Georgia Mae Jagger walks the runway at the Marchesa show during London Fashion Week Spring Summer 2015 on 13 September, 2014, in London, England / Getty

Marchesa seem somewhat out of step in London, where on Saturday night the label made an uncertain debut

There are some fashion shows where the clothes are the justification for the entire fuss. And there are others where the shows are justification in themselves. Marchesa epitomises a third type, where the show feels like the justification for the clothes, and indeed the label’s entire existence.

While the clothes designed by the Marchesa duo of Georgina Chapman and Keren Craig are actually sold, they’re predominantly showy clothes. Daywear is non-existent, or razzle dazzle, unevenly executed, frequently unsure of itself. They long to drop the hemline and let the tulle and chiffon billow. Browsing their clothes in online retailers, I’m struck by how many are offered as bridal attire. They probably do a roaring trade.

They also populate many a red carpet. Cynically, that’s possibly because Chapman is wife of media mogul Harvey Weinstein, with well-publicised ties to Hollywood. Chapman herself is model-slim and frequently photographed treading scarlet in her own clobber.

There’s also merit in the clothes themselves, which encourages Hollywood stars to wear them. They are a safe bet. They’re pretty, conservatively so, undemanding and uninventive. Hence the reason Marchesa seem somewhat out of step in London, where on Saturday night the label made an uncertain debut. Apparently, it’s a single-season thing. And while the American press and buyers turned out in force, the British attendance was rather more lacklustre.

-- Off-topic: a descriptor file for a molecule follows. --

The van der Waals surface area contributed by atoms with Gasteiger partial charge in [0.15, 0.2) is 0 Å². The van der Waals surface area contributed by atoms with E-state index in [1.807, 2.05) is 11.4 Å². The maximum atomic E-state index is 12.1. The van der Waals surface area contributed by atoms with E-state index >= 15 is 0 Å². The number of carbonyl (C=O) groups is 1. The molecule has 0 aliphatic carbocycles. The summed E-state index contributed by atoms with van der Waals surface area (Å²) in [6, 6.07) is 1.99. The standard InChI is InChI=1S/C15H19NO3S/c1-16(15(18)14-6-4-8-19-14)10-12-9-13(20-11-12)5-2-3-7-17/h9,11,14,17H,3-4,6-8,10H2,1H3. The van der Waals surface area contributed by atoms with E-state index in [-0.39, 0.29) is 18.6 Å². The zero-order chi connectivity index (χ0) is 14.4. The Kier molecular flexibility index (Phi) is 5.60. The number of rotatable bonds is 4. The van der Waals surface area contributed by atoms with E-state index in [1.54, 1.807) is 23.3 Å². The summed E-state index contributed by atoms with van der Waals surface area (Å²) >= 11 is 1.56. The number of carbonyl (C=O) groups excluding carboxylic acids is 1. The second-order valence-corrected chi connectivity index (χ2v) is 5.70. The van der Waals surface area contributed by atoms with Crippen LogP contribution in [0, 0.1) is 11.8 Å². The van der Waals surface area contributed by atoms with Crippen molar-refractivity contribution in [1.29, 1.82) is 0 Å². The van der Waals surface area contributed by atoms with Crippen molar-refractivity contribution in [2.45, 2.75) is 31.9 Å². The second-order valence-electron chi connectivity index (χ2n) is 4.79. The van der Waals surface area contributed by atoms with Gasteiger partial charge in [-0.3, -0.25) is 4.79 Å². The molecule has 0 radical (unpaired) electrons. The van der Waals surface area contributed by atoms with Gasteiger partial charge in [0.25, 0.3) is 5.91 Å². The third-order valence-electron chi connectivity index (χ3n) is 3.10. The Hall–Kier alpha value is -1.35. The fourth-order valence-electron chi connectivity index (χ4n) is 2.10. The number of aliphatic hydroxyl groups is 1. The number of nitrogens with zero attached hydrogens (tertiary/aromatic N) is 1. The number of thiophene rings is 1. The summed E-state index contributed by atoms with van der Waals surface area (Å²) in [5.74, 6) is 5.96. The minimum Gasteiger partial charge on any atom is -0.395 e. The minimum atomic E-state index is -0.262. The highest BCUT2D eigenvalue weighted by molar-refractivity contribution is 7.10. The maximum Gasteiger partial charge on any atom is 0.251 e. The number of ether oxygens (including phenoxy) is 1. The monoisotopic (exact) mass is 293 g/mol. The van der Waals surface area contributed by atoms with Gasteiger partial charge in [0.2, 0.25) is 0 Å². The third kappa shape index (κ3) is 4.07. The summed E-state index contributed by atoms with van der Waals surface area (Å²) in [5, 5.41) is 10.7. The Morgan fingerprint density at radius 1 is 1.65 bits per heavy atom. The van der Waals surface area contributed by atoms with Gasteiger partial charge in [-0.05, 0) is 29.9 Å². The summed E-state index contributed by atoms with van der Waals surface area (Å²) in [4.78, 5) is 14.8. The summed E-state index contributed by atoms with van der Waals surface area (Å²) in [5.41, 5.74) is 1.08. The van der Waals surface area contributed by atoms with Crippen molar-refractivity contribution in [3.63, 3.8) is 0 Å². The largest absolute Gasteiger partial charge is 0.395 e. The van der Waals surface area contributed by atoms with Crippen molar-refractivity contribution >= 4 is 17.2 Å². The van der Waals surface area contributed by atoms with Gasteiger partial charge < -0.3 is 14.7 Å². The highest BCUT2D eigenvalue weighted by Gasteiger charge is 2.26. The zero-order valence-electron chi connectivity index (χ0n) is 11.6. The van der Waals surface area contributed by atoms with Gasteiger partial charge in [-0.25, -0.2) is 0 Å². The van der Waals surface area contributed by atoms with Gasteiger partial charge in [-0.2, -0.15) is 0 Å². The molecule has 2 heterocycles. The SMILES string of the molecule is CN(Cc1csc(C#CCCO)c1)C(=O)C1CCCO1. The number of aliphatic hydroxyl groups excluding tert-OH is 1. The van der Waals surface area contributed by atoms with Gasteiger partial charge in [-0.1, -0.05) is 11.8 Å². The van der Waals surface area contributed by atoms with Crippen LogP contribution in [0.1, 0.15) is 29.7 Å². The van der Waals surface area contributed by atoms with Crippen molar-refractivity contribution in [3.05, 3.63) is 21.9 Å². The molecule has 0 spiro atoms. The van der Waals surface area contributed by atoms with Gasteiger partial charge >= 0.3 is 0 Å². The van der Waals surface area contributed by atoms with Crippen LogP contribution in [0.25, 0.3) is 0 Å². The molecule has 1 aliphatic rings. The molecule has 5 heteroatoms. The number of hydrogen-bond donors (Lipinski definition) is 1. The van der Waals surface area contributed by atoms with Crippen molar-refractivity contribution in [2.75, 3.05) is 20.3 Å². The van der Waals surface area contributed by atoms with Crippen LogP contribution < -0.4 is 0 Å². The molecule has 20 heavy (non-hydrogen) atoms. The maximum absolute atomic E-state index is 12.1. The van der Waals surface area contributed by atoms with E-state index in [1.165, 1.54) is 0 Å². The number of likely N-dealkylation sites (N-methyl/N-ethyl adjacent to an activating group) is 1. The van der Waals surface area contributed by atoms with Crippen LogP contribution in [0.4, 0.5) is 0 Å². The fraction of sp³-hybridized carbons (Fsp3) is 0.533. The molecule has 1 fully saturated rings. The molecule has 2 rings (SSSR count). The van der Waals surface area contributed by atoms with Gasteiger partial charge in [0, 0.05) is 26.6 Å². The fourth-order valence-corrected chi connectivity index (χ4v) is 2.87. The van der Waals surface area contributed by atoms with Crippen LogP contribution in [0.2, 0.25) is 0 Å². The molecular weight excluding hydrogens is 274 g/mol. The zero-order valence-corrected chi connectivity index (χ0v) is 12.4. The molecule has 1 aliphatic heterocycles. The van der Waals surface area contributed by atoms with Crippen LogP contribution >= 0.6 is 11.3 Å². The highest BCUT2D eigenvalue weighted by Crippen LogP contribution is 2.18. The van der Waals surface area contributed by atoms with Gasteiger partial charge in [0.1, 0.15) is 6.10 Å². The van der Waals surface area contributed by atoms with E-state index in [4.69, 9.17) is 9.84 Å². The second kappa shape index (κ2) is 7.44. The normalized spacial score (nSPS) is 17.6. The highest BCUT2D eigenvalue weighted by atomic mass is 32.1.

Truth be told, the collection itself was a little lacklustre too. Gypsies were the inspiration, Woodstock hippies drippy in diaphanous dresses spewed with three-dimensional flowers, ruffled in chiffon and embroidered with feather blossom bouquets. Daywear consisted of some oddities: suit jacket fronts cleaved from their grounding and belted over organza skirts flounced until they alternatively resembled peonies (intentionally) or intestines (coincidentally). Those were resoundingly unsuccessful, but luckily short-lived. The rest was at least pretty, if pretty banal. With the garlanded blooms and tiers of lace and chiffon, it frequently felt a little like meandering through a Midlands wedding expo as opposed to watching a London Fashion Week catwalk.

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Models walk the runway at the Marchesa show during London Fashion Week Spring Summer 2015

That’s fine, of course. There is doubtless a market for anodyne nymphomaniac nymphette dresses sprigged with faux-liage like an especially lurid clutch of capodimonte porcelain. And in the correct context - say, New York City, where brittle socialites can clasp and fawn and rake the dresses of the model’s backs - it would work, for some. However, as a closing statement on the first fully-fledged day of London’s leg of the fashion circuit, it was a dud.

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